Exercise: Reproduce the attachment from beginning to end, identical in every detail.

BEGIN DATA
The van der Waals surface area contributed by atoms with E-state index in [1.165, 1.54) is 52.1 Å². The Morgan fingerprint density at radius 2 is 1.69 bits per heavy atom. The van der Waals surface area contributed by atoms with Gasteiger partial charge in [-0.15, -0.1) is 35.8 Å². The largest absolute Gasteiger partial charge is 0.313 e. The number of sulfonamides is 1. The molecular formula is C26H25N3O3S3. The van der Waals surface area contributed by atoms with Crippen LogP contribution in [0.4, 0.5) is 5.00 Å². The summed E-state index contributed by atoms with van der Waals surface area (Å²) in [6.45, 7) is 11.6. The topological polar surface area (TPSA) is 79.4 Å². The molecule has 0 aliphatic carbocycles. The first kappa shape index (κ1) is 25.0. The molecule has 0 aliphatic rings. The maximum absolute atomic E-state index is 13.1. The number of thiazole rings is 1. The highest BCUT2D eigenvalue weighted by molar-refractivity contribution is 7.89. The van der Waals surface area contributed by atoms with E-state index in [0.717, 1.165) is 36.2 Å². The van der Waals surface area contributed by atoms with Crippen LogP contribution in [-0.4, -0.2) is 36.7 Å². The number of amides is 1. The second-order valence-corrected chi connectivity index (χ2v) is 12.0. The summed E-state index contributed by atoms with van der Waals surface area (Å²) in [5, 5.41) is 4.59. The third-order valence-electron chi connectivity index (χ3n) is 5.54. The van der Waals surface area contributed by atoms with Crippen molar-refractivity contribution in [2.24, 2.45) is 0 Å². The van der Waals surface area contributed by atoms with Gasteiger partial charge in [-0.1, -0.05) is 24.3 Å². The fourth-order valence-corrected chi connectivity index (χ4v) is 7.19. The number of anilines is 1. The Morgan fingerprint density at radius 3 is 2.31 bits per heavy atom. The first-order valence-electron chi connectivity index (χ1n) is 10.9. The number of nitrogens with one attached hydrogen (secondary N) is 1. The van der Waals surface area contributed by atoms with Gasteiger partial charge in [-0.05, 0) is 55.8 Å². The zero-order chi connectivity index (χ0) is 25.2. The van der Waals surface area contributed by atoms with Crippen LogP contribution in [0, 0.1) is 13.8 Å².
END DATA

The van der Waals surface area contributed by atoms with E-state index in [1.165, 1.54) is 52.1 Å². The Morgan fingerprint density at radius 2 is 1.69 bits per heavy atom. The van der Waals surface area contributed by atoms with Gasteiger partial charge in [-0.15, -0.1) is 35.8 Å². The largest absolute Gasteiger partial charge is 0.313 e. The number of sulfonamides is 1. The molecular formula is C26H25N3O3S3. The van der Waals surface area contributed by atoms with Crippen LogP contribution in [0.4, 0.5) is 5.00 Å². The summed E-state index contributed by atoms with van der Waals surface area (Å²) in [6.45, 7) is 11.6. The topological polar surface area (TPSA) is 79.4 Å². The molecule has 0 aliphatic carbocycles. The first kappa shape index (κ1) is 25.0. The molecule has 0 aliphatic rings. The maximum absolute atomic E-state index is 13.1. The number of thiazole rings is 1. The highest BCUT2D eigenvalue weighted by molar-refractivity contribution is 7.89. The van der Waals surface area contributed by atoms with E-state index in [0.717, 1.165) is 36.2 Å². The van der Waals surface area contributed by atoms with Crippen LogP contribution in [-0.4, -0.2) is 36.7 Å². The number of amides is 1. The second-order valence-corrected chi connectivity index (χ2v) is 12.0. The summed E-state index contributed by atoms with van der Waals surface area (Å²) in [5, 5.41) is 4.59. The third-order valence-electron chi connectivity index (χ3n) is 5.54. The van der Waals surface area contributed by atoms with Crippen molar-refractivity contribution in [2.24, 2.45) is 0 Å². The van der Waals surface area contributed by atoms with Gasteiger partial charge in [-0.1, -0.05) is 24.3 Å². The fourth-order valence-corrected chi connectivity index (χ4v) is 7.19. The number of anilines is 1. The Morgan fingerprint density at radius 3 is 2.31 bits per heavy atom. The first-order valence-electron chi connectivity index (χ1n) is 10.9. The number of nitrogens with one attached hydrogen (secondary N) is 1. The van der Waals surface area contributed by atoms with Gasteiger partial charge in [-0.05, 0) is 55.8 Å². The zero-order chi connectivity index (χ0) is 25.2. The van der Waals surface area contributed by atoms with Crippen LogP contribution in [0, 0.1) is 13.8 Å².